The opinion of the court was delivered by: CORCORAN
Before the Court is the motion of the defendant for summary judgment and the opposition of the plaintiff thereto. The defendant contends that this action is barred by the applicable statute of limitations. Upon consideration of the submissions of the parties, and the relevant portions of the record, the Court concludes that this action is time barred.
The relevant facts are not in dispute. Plaintiff was employed by defendant on August 20, 1980, as a district sales agent. He was granted a two week leave of absence on July 18, 1981. When he did not return to work at the close of his authorized leave, defendant terminated his employment.
Shortly after his discharge, plaintiff filed a grievance challenging the propriety of the discharge under the terms of the collective bargaining agreement then in effect between the defendant and the Insurance Workers International Union, AFL-CIO, the union representing the plaintiff. The collective bargaining agreement provides for a four step grievance process, followed by arbitration of the remaining unresolved disputes. However, the arbitration procedure does not apply to "termination grievances of District Agents whose employment is terminated in the first twelve (12) months" of their employment. (Defendant's Exhibit C-3, Article VI).
Plaintiff pursued his grievance through the entire four step grievance process without success. Since he had not been employed with the defendant for a full year, he could not take the matter to arbitration. Thus, the decision at the fourth step of the grievance process, denying his grievance, was final. He was notified of that decision on November 16, 1980.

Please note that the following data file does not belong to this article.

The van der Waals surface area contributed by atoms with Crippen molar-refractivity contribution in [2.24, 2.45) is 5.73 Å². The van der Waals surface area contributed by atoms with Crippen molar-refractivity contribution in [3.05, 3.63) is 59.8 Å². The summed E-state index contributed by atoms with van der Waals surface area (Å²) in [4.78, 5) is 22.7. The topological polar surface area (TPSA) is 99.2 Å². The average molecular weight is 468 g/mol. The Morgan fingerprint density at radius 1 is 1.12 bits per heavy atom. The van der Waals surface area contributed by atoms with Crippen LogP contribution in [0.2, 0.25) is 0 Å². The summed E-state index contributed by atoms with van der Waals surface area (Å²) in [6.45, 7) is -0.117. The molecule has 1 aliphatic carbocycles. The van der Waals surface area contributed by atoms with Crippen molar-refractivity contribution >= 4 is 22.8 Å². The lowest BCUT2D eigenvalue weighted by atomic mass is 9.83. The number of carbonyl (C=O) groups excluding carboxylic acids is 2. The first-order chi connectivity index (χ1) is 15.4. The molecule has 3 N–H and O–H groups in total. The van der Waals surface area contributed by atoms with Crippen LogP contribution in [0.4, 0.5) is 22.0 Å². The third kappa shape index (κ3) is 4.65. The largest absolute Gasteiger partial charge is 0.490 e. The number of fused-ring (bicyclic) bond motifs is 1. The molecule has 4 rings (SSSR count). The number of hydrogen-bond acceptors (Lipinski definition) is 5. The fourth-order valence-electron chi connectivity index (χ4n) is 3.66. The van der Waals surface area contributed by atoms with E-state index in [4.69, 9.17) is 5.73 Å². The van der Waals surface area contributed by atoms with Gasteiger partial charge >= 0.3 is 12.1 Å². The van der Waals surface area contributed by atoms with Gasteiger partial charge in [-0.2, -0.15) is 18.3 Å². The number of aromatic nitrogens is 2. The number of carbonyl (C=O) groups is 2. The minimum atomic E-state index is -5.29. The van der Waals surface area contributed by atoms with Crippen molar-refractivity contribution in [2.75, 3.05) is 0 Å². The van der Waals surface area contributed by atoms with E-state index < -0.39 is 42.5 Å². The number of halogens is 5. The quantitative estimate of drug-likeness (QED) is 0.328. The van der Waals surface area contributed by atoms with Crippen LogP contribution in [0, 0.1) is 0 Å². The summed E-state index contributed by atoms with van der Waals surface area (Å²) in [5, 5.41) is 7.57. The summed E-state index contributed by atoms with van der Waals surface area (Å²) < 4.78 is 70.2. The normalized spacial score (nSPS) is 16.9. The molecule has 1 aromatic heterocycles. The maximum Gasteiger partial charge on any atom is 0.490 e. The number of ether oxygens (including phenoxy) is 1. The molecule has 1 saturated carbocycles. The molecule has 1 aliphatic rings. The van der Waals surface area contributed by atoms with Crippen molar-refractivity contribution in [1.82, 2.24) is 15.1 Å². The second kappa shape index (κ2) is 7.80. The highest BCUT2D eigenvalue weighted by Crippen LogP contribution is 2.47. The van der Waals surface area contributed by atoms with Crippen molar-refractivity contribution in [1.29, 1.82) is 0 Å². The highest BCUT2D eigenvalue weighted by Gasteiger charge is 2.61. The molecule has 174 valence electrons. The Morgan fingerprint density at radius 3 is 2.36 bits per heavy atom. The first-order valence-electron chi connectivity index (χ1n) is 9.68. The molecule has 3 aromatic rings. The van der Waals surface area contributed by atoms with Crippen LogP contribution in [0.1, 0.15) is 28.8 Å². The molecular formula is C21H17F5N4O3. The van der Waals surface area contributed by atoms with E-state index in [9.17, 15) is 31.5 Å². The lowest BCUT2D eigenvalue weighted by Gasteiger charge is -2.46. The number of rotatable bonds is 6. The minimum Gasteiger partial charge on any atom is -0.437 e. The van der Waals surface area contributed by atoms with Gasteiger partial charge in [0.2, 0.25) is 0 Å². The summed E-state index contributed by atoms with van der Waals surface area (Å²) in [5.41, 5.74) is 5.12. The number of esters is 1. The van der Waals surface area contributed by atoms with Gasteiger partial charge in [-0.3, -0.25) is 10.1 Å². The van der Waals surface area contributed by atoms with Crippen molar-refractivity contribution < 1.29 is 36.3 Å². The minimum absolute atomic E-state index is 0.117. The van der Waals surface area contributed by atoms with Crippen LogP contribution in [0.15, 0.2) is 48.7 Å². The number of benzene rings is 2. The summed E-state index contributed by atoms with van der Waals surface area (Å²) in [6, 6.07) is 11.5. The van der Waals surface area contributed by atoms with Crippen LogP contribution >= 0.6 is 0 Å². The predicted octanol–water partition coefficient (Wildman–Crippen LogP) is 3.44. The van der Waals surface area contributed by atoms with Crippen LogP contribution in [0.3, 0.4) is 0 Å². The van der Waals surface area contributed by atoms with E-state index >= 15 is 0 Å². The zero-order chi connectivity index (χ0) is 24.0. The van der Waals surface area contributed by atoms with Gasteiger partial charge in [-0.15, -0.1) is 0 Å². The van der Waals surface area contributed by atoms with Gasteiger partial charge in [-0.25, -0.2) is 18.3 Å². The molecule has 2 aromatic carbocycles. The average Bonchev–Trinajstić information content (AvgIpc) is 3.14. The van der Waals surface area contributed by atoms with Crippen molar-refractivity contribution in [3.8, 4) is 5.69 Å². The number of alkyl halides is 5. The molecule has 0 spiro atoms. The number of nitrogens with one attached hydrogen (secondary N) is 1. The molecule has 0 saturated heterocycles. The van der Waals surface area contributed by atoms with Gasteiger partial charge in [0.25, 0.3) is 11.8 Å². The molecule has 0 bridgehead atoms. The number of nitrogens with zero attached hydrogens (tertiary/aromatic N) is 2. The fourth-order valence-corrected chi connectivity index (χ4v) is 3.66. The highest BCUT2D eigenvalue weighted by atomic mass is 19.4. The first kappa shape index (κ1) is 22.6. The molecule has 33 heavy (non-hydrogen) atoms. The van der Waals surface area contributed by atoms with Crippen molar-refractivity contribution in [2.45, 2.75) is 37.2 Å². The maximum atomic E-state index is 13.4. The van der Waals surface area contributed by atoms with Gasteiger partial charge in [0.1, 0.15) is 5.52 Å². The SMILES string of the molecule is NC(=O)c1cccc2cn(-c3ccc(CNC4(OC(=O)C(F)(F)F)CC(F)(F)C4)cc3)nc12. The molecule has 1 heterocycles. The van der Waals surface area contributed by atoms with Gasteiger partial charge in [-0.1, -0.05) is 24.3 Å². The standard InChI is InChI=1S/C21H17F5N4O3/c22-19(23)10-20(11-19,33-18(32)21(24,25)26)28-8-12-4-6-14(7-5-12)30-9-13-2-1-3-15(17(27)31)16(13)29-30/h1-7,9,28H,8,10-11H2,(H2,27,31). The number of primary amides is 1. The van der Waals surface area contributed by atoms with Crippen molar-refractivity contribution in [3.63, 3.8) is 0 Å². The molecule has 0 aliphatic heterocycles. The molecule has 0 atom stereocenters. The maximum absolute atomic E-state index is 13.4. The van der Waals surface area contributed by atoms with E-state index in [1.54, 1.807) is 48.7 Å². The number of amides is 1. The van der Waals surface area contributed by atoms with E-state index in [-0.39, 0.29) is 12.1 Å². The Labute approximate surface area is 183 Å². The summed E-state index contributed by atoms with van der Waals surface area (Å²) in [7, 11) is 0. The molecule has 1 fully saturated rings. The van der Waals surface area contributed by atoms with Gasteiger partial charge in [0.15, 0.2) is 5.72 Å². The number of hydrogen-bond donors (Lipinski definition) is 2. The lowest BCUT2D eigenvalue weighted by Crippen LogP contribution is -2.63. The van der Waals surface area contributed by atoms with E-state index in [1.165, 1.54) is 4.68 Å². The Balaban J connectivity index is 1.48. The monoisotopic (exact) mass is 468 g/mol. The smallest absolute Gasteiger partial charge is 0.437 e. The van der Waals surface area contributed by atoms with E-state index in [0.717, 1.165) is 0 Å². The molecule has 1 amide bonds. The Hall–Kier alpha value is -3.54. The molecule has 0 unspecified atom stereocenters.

This action, alleging that plaintiff's discharge violated the terms of the collective bargaining agreement, was filed in the Superior Court for the District of Columbia on May 6, 1982. The action was removed to this court on June 11, 1982.
The statute of limitations applicable to actions alleging violations of a collective bargaining agreement, where the grievance-arbitration mechanism of the collective bargaining agreement has been utilized, is the state statute of limitations for actions challenging arbitration awards, rather than the limitations period for simple contract actions. United Parcel Service, Inc. v. Mitchell, 451 U.S. 56, 67 L. Ed. 2d 732, 101 S. Ct. 1559 (1981); Davidson v. Roadway Express, Inc., 650 F.2d 902 (7th Cir. 1981); Flowers v. Local 2602, United Steel Workers of America, 671 F.2d 87 (2d Cir. 1981). This limitations period controls even if the grievance is not taken to arbitration. Ross v. Bethlehem Steel Corp., 109 LRRM 2791 (D.Md. 1981); Fields v. Babcock & Wilcox, 108 LRRM 3150 (W.D.Pa. 1981); Penson v. Chrysler Corp., 109 LRRM 3359 (N.D. OHIO 1981). The statute begins to run whenever review under the grievance-arbitration mechanism is final.
In the District of Columbia, actions challenging arbitration awards must be brought "within 90 days after delivery of a copy of the award to the applicant." D.C. Code § 16-4311(b) (1981). Plaintiff received notice of the final action on his grievance on November 16, 1980. He did not file this action until May 6, 1982, well after the statute of limitations had run. Thus, this action is time barred.
Accordingly, it is this 23rd day of August, 1982
ORDERED that the motion of the defendant for summary judgment is hereby GRANTED, and that judgment be entered in favor of the defendant.
[EDITOR'S NOTE: The following court-provided text does not appear at this cite in 545 F. Supp.]
On the 23rd day of August, 1982, this Court entered a Memorandum and Order granting the motion of the defendant, John Hancock Mutual Life Insurance Company, for summary judgment and directed that judgment be entered in favor of the above named defendant.
IT IS ORDERED, that judgment be entered in favor of the defendant, John Hancock Mutual Life Insurance Company, against ...